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I have nearly 1750 papers in PDF on one folder, all pertaining to medical research. What's the best way to organize them? I have thought about creating one folder for every subject/sub-category, but I want to know if there's anything more efficient that many academics use.

  • i do often use the same strategy... – Roboticist Apr 3 '16 at 14:58
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    How do you usually access them? What kind of searches do you want to be efficient? – Federico Poloni Apr 3 '16 at 15:47
  • Used to do filenames with author first, but find it now incredibly helpful to put the year first. I found it really helpful to think of papers in terms of classics or recent ones. Sorting them by subject into folders is something I am also doint, but this is sometimes tricky as subjects overlap. Actually, I am thinking about sorting straight by journal, but have not come around to do it. – vanao veneri Apr 3 '16 at 17:41
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I highly recommend a software to manage this like Endnote, Zotero, or Mendeley. The last two are free if your library is small enough (depends on the size of the PDFs). That will make things much easier by cleaning up the metadata and helping you use search tools to find the right papers.

In each of these software, you can also sort the papers around. The key is that within these software, you can put a paper into multiple folders/categories/groups/whatever else they call it. I use this liberally. Note that the software will keep the reference as one reference with multiple links, and so if you do things like annotate or add notes to the file they will be visible at all locations where you can find the paper.

  • Before doing anything make sure the metadata is all correct. You can always last resort with using the search bar if it is.
  • First put each paper into a field. So I would make a folder like breast cancer, and then have a subcategory like metastasis if I have a bunch of papers specifically on that subtopic. Finding odd papers reduces to remembering what subtopic it's from, and finding that subtopic folder within the right topic.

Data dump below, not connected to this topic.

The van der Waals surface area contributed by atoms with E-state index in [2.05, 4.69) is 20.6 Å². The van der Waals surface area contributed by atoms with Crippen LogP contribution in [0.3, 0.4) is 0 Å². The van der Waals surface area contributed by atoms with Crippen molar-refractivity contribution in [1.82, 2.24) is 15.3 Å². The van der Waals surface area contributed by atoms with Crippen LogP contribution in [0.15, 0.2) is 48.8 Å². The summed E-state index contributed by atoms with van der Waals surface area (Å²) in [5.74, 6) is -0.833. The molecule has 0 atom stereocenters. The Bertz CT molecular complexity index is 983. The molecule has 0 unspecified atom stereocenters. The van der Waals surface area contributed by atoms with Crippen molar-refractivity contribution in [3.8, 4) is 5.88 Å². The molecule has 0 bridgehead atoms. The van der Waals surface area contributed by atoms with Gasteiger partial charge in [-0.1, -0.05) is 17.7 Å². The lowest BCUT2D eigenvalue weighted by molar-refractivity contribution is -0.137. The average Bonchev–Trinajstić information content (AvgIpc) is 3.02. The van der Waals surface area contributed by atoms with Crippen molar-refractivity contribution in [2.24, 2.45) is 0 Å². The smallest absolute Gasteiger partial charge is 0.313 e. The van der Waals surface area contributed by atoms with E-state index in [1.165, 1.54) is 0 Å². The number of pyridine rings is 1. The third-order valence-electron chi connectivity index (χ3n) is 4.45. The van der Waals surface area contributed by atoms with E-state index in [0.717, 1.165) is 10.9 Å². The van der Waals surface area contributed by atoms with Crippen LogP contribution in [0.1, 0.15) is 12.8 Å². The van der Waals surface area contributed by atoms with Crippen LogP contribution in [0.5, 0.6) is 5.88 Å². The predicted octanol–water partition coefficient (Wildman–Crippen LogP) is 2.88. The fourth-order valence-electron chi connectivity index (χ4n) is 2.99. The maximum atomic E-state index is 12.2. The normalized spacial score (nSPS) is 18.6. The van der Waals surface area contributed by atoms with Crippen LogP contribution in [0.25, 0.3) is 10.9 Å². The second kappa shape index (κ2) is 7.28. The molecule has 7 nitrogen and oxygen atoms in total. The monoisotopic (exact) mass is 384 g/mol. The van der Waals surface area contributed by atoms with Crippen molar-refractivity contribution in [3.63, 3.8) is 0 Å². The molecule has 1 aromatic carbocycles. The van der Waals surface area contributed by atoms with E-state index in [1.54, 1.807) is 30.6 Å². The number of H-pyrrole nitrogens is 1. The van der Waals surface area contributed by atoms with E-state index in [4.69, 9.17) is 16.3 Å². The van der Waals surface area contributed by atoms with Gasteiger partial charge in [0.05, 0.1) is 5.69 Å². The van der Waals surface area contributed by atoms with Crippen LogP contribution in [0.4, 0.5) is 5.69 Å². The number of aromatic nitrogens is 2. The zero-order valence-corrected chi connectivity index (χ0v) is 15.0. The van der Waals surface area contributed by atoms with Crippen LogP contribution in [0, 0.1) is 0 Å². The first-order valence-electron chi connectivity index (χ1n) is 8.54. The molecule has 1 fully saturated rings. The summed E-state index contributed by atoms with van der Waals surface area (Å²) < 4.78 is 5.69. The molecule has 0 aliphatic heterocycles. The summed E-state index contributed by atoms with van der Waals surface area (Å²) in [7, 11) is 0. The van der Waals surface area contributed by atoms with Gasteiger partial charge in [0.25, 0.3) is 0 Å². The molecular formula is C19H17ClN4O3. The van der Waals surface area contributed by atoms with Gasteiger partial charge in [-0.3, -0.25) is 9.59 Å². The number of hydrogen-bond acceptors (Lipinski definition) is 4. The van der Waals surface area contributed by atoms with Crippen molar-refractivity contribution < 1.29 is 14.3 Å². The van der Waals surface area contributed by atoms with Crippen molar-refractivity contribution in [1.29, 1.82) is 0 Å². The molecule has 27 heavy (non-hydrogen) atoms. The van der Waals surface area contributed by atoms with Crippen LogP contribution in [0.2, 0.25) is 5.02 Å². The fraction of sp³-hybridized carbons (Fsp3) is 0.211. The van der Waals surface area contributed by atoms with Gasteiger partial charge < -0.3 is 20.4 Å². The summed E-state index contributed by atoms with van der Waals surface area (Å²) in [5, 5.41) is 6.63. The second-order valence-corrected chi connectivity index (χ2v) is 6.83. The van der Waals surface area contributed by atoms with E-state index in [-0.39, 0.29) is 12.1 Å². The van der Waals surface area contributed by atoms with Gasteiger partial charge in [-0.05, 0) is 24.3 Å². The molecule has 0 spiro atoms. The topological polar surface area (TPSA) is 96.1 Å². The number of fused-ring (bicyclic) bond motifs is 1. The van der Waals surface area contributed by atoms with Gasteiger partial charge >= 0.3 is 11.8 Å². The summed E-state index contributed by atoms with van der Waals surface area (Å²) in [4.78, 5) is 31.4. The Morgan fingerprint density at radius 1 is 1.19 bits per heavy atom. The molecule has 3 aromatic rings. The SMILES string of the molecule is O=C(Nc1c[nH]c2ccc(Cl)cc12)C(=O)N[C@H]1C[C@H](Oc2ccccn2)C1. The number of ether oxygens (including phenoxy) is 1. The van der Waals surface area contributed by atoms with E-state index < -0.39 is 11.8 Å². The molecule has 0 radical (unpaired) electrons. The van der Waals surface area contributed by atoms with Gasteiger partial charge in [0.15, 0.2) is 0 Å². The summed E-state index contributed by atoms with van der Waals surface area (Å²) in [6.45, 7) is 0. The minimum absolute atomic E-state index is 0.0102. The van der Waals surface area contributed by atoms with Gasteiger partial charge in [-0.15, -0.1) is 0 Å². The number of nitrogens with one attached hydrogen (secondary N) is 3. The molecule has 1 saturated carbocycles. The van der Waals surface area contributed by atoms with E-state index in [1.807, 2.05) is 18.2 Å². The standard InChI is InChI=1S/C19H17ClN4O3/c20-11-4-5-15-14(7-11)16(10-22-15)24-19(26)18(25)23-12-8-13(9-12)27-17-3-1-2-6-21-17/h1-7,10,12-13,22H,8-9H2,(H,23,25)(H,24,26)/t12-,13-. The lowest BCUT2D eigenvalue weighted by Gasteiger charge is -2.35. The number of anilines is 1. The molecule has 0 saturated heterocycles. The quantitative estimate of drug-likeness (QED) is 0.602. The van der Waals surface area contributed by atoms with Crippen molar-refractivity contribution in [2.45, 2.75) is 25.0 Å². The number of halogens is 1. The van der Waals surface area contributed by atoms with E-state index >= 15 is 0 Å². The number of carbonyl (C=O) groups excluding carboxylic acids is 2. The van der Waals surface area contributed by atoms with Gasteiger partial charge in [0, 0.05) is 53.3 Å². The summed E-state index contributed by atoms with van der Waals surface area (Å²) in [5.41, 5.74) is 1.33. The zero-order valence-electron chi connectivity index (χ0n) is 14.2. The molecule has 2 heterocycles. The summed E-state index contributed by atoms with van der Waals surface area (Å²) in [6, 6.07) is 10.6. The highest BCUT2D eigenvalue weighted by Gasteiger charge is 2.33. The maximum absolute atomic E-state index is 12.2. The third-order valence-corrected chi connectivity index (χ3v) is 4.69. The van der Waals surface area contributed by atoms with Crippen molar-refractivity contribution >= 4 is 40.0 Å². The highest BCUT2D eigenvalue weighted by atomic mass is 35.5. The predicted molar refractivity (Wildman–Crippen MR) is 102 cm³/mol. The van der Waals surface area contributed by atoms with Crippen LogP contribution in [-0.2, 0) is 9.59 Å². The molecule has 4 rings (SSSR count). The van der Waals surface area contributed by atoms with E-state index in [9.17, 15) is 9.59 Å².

• If a paper works in multiple different places, I put it in each place.
  • Then add the papers to project folders. I make a master folder for each project, and subfolders for different parts of the project, put the appropriate references. The software can now automatically generate a file with all of the references for the paper which helps with citing.

Using this method, you can always dive down into a folder/subfolder that makes sense, either by project or by field, then sort by title/author/year/etc (and easily switch between these), or use the search in the subfolder, and always quickly find what you need.

But... you will need to take a day or two to set this up. That's a long and tedious task, but definitely worth it. Then I usually just do a minor fix up for new additions every few months to keep it tidy.

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I sort papers by author, since the main times I need to look at them is if either it is cited somewhere and I want to check what precisely the paper says (in which case I am handed the authors by the citation), or I need to look at a specific paper because I recall there being something useful in it (in which case I almost always recall at least one author).

The more practical side of my system consists of a set of menus in my top bar, one for each of certain ranges of starting letters. Each menu then has an entry for each author belonging to that range, and each such entry has a list of papers by that author (so a paper with many authors will be listed once for each author). This way, any paper that I have already indexed like this is just three clicks away, and even when I only recall the author and not the precise title, it often helps to see a list of the papers by that author (especially as the list will be limited to papers I have added myself, rather than a full list of all the papers that author has ever written).

A similar system could of course be set up by subject if that would be more helpful, possibly with major subjects separated into subtopics (again listing papers several places if it belongs to several subjects).

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